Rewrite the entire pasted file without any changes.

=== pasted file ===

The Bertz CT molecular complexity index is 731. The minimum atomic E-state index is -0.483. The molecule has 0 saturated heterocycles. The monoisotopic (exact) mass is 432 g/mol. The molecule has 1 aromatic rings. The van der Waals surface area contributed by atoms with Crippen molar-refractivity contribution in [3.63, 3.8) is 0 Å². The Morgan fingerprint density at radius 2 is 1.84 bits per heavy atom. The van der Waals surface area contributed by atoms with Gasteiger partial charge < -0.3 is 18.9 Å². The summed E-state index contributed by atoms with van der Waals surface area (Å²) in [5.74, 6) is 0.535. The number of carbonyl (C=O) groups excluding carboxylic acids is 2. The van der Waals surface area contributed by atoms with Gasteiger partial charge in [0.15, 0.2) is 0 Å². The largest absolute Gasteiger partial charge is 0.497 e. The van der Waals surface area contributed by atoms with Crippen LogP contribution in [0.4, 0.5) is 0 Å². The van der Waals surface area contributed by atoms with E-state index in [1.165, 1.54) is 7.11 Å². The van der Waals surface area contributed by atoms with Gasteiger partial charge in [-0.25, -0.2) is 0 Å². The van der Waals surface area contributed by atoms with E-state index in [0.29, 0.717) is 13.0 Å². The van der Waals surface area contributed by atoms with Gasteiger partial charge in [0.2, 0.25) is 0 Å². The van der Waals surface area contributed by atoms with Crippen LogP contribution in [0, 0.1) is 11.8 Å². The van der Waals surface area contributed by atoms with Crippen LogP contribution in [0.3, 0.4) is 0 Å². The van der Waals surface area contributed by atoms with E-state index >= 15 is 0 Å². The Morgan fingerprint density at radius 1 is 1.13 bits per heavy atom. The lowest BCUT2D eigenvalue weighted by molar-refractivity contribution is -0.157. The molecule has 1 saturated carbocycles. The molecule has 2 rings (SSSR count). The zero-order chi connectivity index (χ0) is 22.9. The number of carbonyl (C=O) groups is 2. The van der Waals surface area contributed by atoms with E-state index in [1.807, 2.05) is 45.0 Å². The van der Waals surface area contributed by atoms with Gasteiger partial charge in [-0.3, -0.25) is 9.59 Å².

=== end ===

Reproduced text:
The Bertz CT molecular complexity index is 731. The minimum atomic E-state index is -0.483. The molecule has 0 saturated heterocycles. The monoisotopic (exact) mass is 432 g/mol. The molecule has 1 aromatic rings. The van der Waals surface area contributed by atoms with Crippen molar-refractivity contribution in [3.63, 3.8) is 0 Å². The Morgan fingerprint density at radius 2 is 1.84 bits per heavy atom. The van der Waals surface area contributed by atoms with Gasteiger partial charge < -0.3 is 18.9 Å². The summed E-state index contributed by atoms with van der Waals surface area (Å²) in [5.74, 6) is 0.535. The number of carbonyl (C=O) groups excluding carboxylic acids is 2. The van der Waals surface area contributed by atoms with Gasteiger partial charge in [0.15, 0.2) is 0 Å². The largest absolute Gasteiger partial charge is 0.497 e. The van der Waals surface area contributed by atoms with Crippen LogP contribution in [0.4, 0.5) is 0 Å². The van der Waals surface area contributed by atoms with E-state index in [1.165, 1.54) is 7.11 Å². The van der Waals surface area contributed by atoms with Gasteiger partial charge in [-0.25, -0.2) is 0 Å². The van der Waals surface area contributed by atoms with E-state index in [0.29, 0.717) is 13.0 Å². The van der Waals surface area contributed by atoms with Gasteiger partial charge in [0.2, 0.25) is 0 Å². The van der Waals surface area contributed by atoms with Crippen LogP contribution in [0, 0.1) is 11.8 Å². The van der Waals surface area contributed by atoms with Crippen LogP contribution in [0.3, 0.4) is 0 Å². The van der Waals surface area contributed by atoms with E-state index >= 15 is 0 Å². The Morgan fingerprint density at radius 1 is 1.13 bits per heavy atom. The lowest BCUT2D eigenvalue weighted by molar-refractivity contribution is -0.157. The molecule has 1 saturated carbocycles. The molecule has 2 rings (SSSR count). The zero-order chi connectivity index (χ0) is 22.9. The number of carbonyl (C=O) groups is 2. The van der Waals surface area contributed by atoms with E-state index in [1.807, 2.05) is 45.0 Å². The van der Waals surface area contributed by atoms with Gasteiger partial charge in [-0.3, -0.25) is 9.59 Å².